Match of Ze Day
DARREN TULETT is one of France’s most famous football pundits but he’s not French - he’s English.
DARREN TULETT has spent most of his career at Canal+ until he recently switched to Al Jazeera’s new big-money BeIN Sport channel.
Here he tells ELEANOR FULLALOVE how he went from Brighton teacher to prime time TV presenter.
Did you ever imagine that your career would turn out the way it has?
People talk about fate and in many ways, that’s probably the only explanation I can find. It’s the sum of many decisions and things that have happened along the way, which led me to be where I am today.
But it’s true that I could never, ever have imagined being where I am today.
What brought you to France originally?
I went to university late because I did not work very hard for my A-levels. So I was working in a factory, cleaning supermarket floors, scraping by. As luck would have it, a former teacher had taken a shining to me – probably because he saw a bit of himself in me. He grew up on a council estate and was the first bloke in his family to go to university.
He signed me up to take my economics A-level again, the one I failed. He got in touch to say: ‘You’ve got to take this exam in a year’s time, so get yourself some night classes and go to university like you always wanted.”
So I went to Manchester at 20 to study politics and social sciences.
On the last day of the exams, I went out with my friends. Nick had lived in Paris when he was 18 and wanted to go back. I was drunk but he says that I swore that I would go with him. We came over at the end of 1988.
As things turned out, we both got jobs working for Berlitz. Before you knew it, I’d been here five or six years, being an English teacher.
Take us through the journey that led you to become one of France’s most famous football pundits…
I met a girl, she was French and she became my wife. She gave me a bit of a talking to about what I was going to do with myself. I said “I dreamed of being a journalist when I was a kid” and she said, “If you’re going to give yourself a chance to actually do that, you’ve got to start now!”
We went back to England and I took her with me to Brighton and was shocked to find not one national newspaper editor was waiting for me on my return.
Magalie found a job straight away and I was unemployed for six months.
Again, things sort of happen. I saw my old teacher again – we caught up for old times’ sake, I told him what I was not doing and he said to get in touch with this guy who used to be in the same school and runs Brighton’s Festival Radio.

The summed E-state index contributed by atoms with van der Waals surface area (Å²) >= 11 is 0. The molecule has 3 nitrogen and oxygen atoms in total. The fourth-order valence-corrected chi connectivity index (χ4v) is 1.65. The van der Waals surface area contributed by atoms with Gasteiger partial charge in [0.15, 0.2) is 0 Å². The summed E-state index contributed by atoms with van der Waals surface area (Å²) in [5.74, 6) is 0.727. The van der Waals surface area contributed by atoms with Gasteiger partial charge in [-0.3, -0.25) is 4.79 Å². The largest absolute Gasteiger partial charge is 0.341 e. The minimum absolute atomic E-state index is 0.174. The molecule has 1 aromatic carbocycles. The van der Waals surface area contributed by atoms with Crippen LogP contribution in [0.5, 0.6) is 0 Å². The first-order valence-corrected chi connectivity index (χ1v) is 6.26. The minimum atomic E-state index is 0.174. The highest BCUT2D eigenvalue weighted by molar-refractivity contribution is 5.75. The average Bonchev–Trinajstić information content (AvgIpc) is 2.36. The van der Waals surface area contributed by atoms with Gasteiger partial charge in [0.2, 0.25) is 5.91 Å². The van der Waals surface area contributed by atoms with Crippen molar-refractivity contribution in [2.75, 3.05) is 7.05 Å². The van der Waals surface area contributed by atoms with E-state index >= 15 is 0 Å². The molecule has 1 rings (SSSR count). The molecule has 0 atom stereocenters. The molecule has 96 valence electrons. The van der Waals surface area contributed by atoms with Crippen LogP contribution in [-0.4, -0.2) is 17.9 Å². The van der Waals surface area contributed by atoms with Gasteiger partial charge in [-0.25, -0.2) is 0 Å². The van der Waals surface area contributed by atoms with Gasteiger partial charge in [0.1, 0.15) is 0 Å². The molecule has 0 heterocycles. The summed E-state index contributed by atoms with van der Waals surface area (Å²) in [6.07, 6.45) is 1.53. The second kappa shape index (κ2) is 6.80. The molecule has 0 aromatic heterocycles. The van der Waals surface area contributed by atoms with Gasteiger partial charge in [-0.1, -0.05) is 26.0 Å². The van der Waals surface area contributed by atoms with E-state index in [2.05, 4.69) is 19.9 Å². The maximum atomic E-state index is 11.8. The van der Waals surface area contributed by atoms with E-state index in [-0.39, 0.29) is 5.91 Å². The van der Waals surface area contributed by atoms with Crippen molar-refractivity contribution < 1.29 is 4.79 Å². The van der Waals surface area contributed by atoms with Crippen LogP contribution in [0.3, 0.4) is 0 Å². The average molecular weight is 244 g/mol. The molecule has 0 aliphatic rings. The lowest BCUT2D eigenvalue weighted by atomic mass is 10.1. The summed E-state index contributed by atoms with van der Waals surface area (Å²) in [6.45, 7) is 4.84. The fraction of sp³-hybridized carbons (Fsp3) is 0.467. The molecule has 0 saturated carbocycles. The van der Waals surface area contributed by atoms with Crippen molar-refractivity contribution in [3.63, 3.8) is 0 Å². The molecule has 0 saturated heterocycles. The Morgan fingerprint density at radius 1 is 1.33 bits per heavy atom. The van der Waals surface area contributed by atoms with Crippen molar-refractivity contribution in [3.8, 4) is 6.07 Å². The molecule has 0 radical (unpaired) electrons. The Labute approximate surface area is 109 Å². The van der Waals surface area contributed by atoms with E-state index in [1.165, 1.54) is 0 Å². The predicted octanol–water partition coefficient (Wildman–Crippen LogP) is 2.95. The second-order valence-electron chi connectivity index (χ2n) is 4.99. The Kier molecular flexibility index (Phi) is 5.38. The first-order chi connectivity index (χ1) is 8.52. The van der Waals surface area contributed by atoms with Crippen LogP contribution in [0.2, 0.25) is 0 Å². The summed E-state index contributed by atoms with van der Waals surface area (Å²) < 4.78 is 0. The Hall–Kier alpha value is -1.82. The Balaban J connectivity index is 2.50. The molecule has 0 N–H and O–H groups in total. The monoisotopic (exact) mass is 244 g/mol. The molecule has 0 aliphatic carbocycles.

So I found myself presenting a show and got to know lots of people. One of them was going for an interview at a local TV station. So I went along as well, pretended I’d already been on TV and got taken on part-time.
Weeks later, I saw an advert in The Guardian and it said ‘Wanted: Sports Reporter’. I pretended that during my time in Paris I’d been writing for a magazine and went along for the interview! You have to force your luck, don’t you?
To cut a long story short, I got the job. That was with Bloomberg in London. I went in at No3 on the sports desk and a couple of years later, I was number three of 10 as they kept hiring people!
It meant that when my wife got pregnant and we visited a hospital in Clapham, and she said “I would rather die than have my baby in this place”, I felt confident enough to ask my bosses whether I could get a transfer to Paris.
I hung it on the very tenuous link of having the World Cup in France 18 months down the line. They said No at first, but then I said “I’m going to have to leave, which is sad,” and they said “OK, go to Paris”.
Traditionally you start off doing League 2 matches and maybe 10 years later the Champions League. With Bloomberg, I started off doing menial tasks and two years later, I was the No1 reporter at the World Cup final in Paris.
I got invited on to radio programmes over here, to talk about English football. For them it was cool to have an English guy on the show, who spoke good enough French to get by and could tell all the French listeners about the English league.
A few months later, a guy at Canal+ was asked to present a European football show, L’Equipe du Dimanche. This programme had already been presented by one guy alone, just presenting highlights from around Europe on a Sunday night.
The new presenter wanted to have a panel: somebody from Spain, somebody from Italy, somebody from England, somebody from Germany, to give a bit of news about what’s going on in those respective championships.
Hervé Mathoux started ringing round his friends, saying “Do you know any foreign journalists who could come on the show?” and my friend at Europe 1 said yes.
The guy rang me up on a Monday and I did my first show on Sunday – no rehearsals, no nothing!
I’d never really done TV and there I was on Canal+ doing what I’ve since found out was a legendary show, with a cult following. If I’d been the only newcomer, I’d have been kicked off for being too bad. I actually did that show for seven or eight years. Then I got my own show.